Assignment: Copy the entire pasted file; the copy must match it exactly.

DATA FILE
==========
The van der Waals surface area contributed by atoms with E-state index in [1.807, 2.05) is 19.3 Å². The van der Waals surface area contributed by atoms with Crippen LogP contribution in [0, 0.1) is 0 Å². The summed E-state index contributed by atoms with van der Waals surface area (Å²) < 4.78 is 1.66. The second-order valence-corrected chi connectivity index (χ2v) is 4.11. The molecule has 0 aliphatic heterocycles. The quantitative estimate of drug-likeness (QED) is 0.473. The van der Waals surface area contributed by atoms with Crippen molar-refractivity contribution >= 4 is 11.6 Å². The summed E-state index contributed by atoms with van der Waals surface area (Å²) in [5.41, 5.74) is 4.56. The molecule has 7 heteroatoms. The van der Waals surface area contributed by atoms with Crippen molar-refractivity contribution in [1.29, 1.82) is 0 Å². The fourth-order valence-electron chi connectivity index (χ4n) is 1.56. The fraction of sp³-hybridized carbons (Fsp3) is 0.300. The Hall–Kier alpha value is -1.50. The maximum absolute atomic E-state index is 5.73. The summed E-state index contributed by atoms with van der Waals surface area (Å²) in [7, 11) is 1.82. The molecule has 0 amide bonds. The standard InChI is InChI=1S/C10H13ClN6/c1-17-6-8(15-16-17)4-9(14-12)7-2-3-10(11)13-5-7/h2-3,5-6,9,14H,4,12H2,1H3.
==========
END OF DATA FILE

The van der Waals surface area contributed by atoms with E-state index in [1.807, 2.05) is 19.3 Å². The van der Waals surface area contributed by atoms with Crippen LogP contribution in [0, 0.1) is 0 Å². The summed E-state index contributed by atoms with van der Waals surface area (Å²) < 4.78 is 1.66. The second-order valence-corrected chi connectivity index (χ2v) is 4.11. The molecule has 0 aliphatic heterocycles. The quantitative estimate of drug-likeness (QED) is 0.473. The van der Waals surface area contributed by atoms with Crippen molar-refractivity contribution >= 4 is 11.6 Å². The summed E-state index contributed by atoms with van der Waals surface area (Å²) in [5.41, 5.74) is 4.56. The molecule has 7 heteroatoms. The van der Waals surface area contributed by atoms with Crippen molar-refractivity contribution in [1.29, 1.82) is 0 Å². The fourth-order valence-electron chi connectivity index (χ4n) is 1.56. The fraction of sp³-hybridized carbons (Fsp3) is 0.300. The Hall–Kier alpha value is -1.50. The maximum absolute atomic E-state index is 5.73. The summed E-state index contributed by atoms with van der Waals surface area (Å²) in [7, 11) is 1.82. The molecule has 0 amide bonds. The standard InChI is InChI=1S/C10H13ClN6/c1-17-6-8(15-16-17)4-9(14-12)7-2-3-10(11)13-5-7/h2-3,5-6,9,14H,4,12H2,1H3.